Landlords and the property industry are lashing out at George Osborne after he extended a planned hike to stamp duty and exempted them from his cuts to Capital Gains Tax (CGT). They are the latest in a string of tax increases on property investors.
"The chancellor said that this government would tax the things it wants to reduce not the things it wants to encourage," said Richard Lambert, chief executive of the National Landlords Association (NLA). "On that basis, it's clear he does not regard ordinary people putting their own money into providing homes as worthwhile. The steady upward ratchet of taxation on landlords over the past year shows that George Osborne is determined to bear down on the private rented sector, but he still depends on the tax revenues he expects to pull in from them."
From 1 April, all purchases of additional property — anything that is not intended to be the buyer's main residence — will be subject to an extra 3% levy on top of standard stamp duty rates. There had originally been an exemption for large-scale purchases of 15 or more properties. This was over concerns that institutional and big investors who fund crucial housing developments would be deterred by the higher stamp duty. But the chancellor announced in his 2016 Budget that the 15 property exemption threshold would no longer apply. The property industry had been hoping for a total u-turn.
Moreover, Osborne slashed CGT rates — but said gains made on property prices would still be subject to the old higher tax rates. It follows a number of tax increases on property investors, including the scrapping of a relief that allowed landlords to offset their mortgage interest against income tax bills, and a new annual tax on offshore owners of UK property.
"Keeping the old rates of CGT on residential property will make it more difficult for existing buy-to-let investors (who face a cut in income tax relief on interest payments) to reorganise their portfolios towards better performing property," said Lucian Cook, head of UK research at the estate agent Savills. "It will also act as a longer term disincentive to invest in residential property compared to other asset classes which may put further pressure on the supply of private rented homes against the backdrop of rising demand. That may well put upward pressure on rents."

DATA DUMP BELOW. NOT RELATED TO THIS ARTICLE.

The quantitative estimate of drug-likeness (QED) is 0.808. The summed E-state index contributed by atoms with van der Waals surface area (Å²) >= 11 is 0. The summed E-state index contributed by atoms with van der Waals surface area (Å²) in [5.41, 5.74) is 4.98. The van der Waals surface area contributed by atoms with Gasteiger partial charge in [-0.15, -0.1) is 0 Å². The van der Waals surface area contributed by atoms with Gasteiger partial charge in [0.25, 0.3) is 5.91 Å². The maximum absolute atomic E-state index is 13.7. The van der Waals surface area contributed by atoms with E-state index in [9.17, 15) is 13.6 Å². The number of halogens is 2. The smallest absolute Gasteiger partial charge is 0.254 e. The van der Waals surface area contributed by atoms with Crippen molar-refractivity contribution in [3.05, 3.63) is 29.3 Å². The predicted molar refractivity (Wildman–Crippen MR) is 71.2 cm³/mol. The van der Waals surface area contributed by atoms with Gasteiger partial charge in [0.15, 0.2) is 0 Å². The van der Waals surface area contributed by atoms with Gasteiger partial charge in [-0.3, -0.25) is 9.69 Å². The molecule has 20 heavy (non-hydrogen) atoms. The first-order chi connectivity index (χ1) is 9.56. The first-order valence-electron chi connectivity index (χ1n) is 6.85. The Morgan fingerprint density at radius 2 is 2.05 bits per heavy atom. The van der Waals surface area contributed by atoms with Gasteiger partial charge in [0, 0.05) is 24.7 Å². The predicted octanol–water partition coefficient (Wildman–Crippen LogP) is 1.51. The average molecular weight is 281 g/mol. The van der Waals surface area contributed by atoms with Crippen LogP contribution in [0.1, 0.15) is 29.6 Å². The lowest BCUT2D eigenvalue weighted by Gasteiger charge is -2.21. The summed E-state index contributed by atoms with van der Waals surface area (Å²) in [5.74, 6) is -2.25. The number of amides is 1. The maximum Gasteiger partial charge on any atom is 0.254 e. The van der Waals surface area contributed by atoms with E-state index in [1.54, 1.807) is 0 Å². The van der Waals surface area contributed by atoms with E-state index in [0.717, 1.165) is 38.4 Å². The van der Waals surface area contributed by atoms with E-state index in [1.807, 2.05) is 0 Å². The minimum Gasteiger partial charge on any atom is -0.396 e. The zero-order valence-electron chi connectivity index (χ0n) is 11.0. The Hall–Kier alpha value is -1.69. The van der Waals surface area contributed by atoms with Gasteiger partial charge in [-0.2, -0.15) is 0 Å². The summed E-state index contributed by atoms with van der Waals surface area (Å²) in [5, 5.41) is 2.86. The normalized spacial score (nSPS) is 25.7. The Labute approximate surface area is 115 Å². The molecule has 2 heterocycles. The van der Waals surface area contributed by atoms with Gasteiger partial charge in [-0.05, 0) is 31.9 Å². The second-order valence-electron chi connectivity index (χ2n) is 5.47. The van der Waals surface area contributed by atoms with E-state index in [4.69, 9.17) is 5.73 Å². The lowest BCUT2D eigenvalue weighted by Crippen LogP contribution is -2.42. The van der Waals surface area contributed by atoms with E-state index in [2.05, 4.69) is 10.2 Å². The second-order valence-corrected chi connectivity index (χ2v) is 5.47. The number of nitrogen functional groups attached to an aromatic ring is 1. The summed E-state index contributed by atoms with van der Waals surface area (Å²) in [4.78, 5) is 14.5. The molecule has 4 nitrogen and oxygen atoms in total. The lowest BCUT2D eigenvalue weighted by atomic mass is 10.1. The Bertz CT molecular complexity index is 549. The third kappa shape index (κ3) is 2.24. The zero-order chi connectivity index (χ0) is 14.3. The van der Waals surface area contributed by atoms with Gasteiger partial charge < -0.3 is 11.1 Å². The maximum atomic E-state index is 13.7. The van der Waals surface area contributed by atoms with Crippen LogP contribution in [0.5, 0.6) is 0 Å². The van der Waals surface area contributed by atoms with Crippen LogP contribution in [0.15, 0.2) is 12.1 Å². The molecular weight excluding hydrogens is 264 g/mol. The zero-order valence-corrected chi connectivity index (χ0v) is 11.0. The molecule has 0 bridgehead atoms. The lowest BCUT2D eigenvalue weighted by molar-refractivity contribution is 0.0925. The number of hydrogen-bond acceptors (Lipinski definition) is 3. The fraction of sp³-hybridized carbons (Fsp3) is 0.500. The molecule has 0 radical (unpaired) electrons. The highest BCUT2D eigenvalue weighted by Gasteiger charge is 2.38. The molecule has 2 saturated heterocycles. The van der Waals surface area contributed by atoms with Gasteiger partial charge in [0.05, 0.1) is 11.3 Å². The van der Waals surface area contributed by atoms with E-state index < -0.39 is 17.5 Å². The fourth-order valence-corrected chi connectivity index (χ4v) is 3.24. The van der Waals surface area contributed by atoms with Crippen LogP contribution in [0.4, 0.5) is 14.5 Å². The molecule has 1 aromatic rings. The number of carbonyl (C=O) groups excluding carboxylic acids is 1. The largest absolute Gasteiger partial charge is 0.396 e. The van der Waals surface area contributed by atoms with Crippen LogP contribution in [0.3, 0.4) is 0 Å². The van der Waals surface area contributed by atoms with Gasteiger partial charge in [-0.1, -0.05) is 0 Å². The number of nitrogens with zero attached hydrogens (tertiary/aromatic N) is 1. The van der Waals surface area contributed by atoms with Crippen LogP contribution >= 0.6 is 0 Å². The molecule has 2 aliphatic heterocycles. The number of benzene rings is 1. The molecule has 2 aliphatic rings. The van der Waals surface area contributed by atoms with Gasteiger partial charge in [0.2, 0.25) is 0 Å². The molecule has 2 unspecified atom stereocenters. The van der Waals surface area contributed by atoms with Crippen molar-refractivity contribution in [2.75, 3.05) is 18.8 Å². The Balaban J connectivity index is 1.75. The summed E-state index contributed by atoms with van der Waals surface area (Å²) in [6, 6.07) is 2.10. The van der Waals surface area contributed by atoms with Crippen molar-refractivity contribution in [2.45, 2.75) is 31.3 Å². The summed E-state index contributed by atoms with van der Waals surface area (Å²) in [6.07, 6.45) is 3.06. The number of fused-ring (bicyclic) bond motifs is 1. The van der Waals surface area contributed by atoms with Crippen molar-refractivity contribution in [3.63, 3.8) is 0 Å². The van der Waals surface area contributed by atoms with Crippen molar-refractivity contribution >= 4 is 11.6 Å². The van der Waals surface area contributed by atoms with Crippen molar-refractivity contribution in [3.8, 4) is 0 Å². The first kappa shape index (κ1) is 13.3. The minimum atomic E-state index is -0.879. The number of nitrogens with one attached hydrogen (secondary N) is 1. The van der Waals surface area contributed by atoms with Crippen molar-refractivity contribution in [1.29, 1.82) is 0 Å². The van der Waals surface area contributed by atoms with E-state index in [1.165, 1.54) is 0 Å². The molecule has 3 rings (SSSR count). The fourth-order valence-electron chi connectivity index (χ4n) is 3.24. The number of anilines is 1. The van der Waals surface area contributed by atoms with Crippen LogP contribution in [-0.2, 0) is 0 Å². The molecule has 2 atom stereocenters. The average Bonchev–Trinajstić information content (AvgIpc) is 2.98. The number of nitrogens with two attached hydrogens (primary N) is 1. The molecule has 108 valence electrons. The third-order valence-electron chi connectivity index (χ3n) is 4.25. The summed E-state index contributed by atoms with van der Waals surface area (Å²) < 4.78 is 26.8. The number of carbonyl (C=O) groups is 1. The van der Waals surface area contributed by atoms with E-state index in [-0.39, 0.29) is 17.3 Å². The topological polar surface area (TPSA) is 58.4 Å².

Russell Quirk, chief executive of the online estate agent eMoov, called it "a very disappointing budget from a property point of view and for UK buyers and sellers".
"The CGT reductions, whilst bold, are a missed trick and a kick in the teeth for those second home-sellers, who will not benefit from a reduction in CGT on their property sale. This was hardly a budget to assist hard working people with more than one property, not to mention Mr Osborne's total failure to address the issue of housing supply that has been touched upon in previous budgets."
David Cox, managing director of the Association of Residential Letting Agents (Arla), said this is "now the third budget which directly attacks landlords".
"The sector has been punitively taxed, with stamp duty on buy-to-let properties, mortgage interest relief and now capital gains tax changes. It's an outright assault on the sector," Cox said. "In November, when Mr Osborne announced an increase in stamp duty tax on buy-to-let properties, we described this as a catastrophic move. Today's news that larger investors will also have to pay the tax is even worse. Professional landlords – those who typically own more than 15 properties – play a vital role in providing rental stock to the market, and providing the army of renters we have in this country with housing. Our members forecast that the supply of buy-to-let properties will dwindle when the new tax comes into effect, and this news means that supply will fall even faster and harder."
Lawrence Hall, a spokesman for the property listings firm Zoopla, said the additional stamp duty plan is "the latest in a series of short-sighted policies aimed at the property market".
"The higher stamp duty on buy-to-let properties will ultimately make rents more expensive which in turn eats into people's ability to save up toward a deposit," Hall said. "This policy is misguided as in an attempt to reduce demand by some buyers, it ignores the fact that the private rental sector provides an essential service for millions of adults who are happy to rent, especially in their 20s and 30s. By hitting the rental sector with higher taxes and lower reliefs the chancellor is making renting more expensive and getting on the ladder even harder for Generation Rent."